(Bloomberg) -- The European Union’s chief trade negotiator warned China on Monday during his trip to the nation that the bloc will be more forceful in upholding fair competition and defending its interests. 

“The lack of reciprocity and level playing field from China, coupled with wider geopolitical shifts, has forced Europe to become more assertive,” said Valdis Dombrovskis, an executive vice president at the European Commission, during a keynote address at Tsinghua University. 

“The EU welcomes competition. It makes our companies stronger and more innovative. However, competition must be fair, and we will be more assertive in tackling unfairness.”  

Dombrovskis’ trip coincides with efforts by the EU to strengthen the defensive trade measures at its disposal. The bloc earlier this month launched an anti-subsidy probe into Chinese electric vehicles, which it said was needed to protect jobs and supply chains at home as it claims China is unfairly flooding the market with cheap vehicles.

China’s Commerce Ministry has criticized that investigation as “a naked act of protectionism.” The EV issue is expected to feature on Dombrovskis’ agenda during his China trip. 

Asked later Monday about claims the country had created a non-level playing field, Chinese Foreign Ministry spokesman Wang Wenbin called China a “law-based country.”

“China is not a source of risk, but a staunch force for preventing and diffusing risks,” Wang told reporters at a regular press briefing. “China is an important cooperation partner for the EU. To shut out China in the name of de-risking is to throw away opportunities for cooperation, stability and development.”

In addition to a Monday event with Premier He Lifeng, the EU trade chief is also holding bilateral meetings with counterparts, and meeting European business representatives both in Shanghai and Beijing.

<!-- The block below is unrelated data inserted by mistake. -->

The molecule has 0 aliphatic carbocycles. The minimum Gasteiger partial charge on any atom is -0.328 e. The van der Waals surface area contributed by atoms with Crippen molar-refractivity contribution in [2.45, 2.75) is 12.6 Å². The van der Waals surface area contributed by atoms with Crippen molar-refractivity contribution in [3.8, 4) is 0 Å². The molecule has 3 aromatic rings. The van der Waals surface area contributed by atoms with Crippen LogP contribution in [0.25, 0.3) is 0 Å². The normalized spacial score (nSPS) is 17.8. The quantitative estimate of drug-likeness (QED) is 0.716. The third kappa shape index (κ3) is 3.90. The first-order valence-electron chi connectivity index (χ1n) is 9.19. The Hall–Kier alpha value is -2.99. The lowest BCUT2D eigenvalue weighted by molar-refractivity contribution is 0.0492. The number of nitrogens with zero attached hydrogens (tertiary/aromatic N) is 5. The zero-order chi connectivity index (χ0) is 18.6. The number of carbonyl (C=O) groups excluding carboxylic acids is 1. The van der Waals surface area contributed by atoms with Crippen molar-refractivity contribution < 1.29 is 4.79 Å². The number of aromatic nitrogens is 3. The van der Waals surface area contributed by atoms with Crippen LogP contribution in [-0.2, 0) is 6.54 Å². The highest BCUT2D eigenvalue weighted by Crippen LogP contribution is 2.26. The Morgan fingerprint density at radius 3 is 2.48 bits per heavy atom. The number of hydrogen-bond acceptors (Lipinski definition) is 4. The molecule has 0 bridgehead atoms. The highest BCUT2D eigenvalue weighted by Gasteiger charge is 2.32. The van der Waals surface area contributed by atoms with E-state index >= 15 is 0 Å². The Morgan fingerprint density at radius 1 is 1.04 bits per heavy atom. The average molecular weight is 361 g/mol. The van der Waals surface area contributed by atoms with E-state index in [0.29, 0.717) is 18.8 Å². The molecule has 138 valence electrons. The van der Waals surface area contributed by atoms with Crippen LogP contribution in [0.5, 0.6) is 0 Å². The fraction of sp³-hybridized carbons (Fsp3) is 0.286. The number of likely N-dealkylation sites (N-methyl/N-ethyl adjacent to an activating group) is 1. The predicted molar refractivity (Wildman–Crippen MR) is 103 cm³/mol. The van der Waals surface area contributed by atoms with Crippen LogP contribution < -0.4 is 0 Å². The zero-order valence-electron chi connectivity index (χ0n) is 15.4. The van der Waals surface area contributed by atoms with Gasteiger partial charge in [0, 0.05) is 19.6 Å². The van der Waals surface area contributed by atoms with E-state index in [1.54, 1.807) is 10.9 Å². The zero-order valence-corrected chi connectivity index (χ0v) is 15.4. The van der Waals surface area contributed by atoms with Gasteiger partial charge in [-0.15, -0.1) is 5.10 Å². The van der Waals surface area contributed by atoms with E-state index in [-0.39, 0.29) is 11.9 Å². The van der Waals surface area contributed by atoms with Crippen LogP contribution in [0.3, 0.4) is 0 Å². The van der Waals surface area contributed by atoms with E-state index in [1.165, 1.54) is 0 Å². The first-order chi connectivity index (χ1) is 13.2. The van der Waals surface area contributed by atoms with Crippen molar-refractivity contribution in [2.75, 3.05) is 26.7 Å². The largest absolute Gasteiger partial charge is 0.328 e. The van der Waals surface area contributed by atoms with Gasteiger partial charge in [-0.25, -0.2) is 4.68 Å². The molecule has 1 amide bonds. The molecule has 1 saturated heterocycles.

Dombrovskis is expected to tell Beijing that concrete agreements are needed in an effort to reset the relationship, according to people familiar with the EU’s plans. 

During his speech, Dombrovskis argued that the EU’s de-risking strategy is not protectionist. He added that the EU’s plans are country-agnostic.

“Our approach to economic security is proportionate and precise, and our action will be purely risk-based,” he said. “De-risking is therefore a strategy to maintain our openness, but not undermine it.” 

The current talks may also be a stepping stone for a summit between President Xi Jinping and the EU’s Ursula von der Leyen later this year.

“We can choose a path toward mutually beneficial relations. One which is based on open, fair trade and investment, and working hand in hand on the great challenges of our time,” Dombrovskis said Monday.

“Or, we can choose a path that slowly moves us apart. Where the shared benefits we enjoyed in recent decades weaken, and fade. And as a result, where our people and economies face reduced opportunities.”

Ukraine Rift

Dombrovskis also cited challenges related to Russia’s war in Ukraine, saying that differences over the conflict could cause a rift between Brussels and Beijing. 

“It’s very difficult for us to understand China’s stance on Russia’s war against Ukraine, as it breaches China’s own fundamental principles,” he said Monday, citing territorial integrity as a “key principle for China in international diplomacy.”

“Russia’s war is a blatant breach of this principle,” Dombrovskis added.

The EU has pressed Beijing to use its leverage to convince Moscow to end its aggression in Ukraine. European Council President Charles Michel called on China at this month’s United Nations Security Council gathering in New York to “join forces to persuade Russia to end this criminal war that is hurting so many.”

Dombrovskis on Monday noted other concerns for China because of the war, including those related to food safety and reputational risks. 

“By increasing energy prices and driving inflation, the war is weakening the global economy,” he said, adding that it “directly effects China” because of its role as a manufacturing powerhouse.  

Beijing’s position on the war is also “affecting the country’s image, not only with European consumers, but also businesses,” Dombrovskis said.

--With assistance from James Mayger and Richard Bravo.

(Updates to include MOFA response.)

©2023 Bloomberg L.P.